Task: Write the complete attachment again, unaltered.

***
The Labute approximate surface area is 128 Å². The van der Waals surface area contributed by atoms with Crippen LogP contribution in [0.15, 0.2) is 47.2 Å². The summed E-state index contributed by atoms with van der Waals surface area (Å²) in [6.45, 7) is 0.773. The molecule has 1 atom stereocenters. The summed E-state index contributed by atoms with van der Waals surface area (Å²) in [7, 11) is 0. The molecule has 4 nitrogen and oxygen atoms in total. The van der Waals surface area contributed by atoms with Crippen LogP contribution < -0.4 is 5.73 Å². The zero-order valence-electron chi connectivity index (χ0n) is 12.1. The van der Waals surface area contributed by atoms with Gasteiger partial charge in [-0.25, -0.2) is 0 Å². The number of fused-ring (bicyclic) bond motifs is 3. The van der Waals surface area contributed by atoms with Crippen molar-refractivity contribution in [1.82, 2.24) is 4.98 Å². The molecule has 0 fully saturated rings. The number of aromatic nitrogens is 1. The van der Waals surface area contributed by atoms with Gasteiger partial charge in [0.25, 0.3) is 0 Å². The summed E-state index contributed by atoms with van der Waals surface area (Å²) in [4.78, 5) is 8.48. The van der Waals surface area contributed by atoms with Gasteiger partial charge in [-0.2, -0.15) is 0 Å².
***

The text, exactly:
The Labute approximate surface area is 128 Å². The van der Waals surface area contributed by atoms with Crippen LogP contribution in [0.15, 0.2) is 47.2 Å². The summed E-state index contributed by atoms with van der Waals surface area (Å²) in [6.45, 7) is 0.773. The molecule has 1 atom stereocenters. The summed E-state index contributed by atoms with van der Waals surface area (Å²) in [7, 11) is 0. The molecule has 4 nitrogen and oxygen atoms in total. The van der Waals surface area contributed by atoms with Crippen LogP contribution < -0.4 is 5.73 Å². The zero-order valence-electron chi connectivity index (χ0n) is 12.1. The van der Waals surface area contributed by atoms with Gasteiger partial charge in [-0.25, -0.2) is 0 Å². The number of fused-ring (bicyclic) bond motifs is 3. The van der Waals surface area contributed by atoms with Crippen molar-refractivity contribution in [1.82, 2.24) is 4.98 Å². The molecule has 0 fully saturated rings. The number of aromatic nitrogens is 1. The van der Waals surface area contributed by atoms with Gasteiger partial charge in [0.25, 0.3) is 0 Å². The summed E-state index contributed by atoms with van der Waals surface area (Å²) in [4.78, 5) is 8.48. The van der Waals surface area contributed by atoms with Gasteiger partial charge in [-0.2, -0.15) is 0 Å².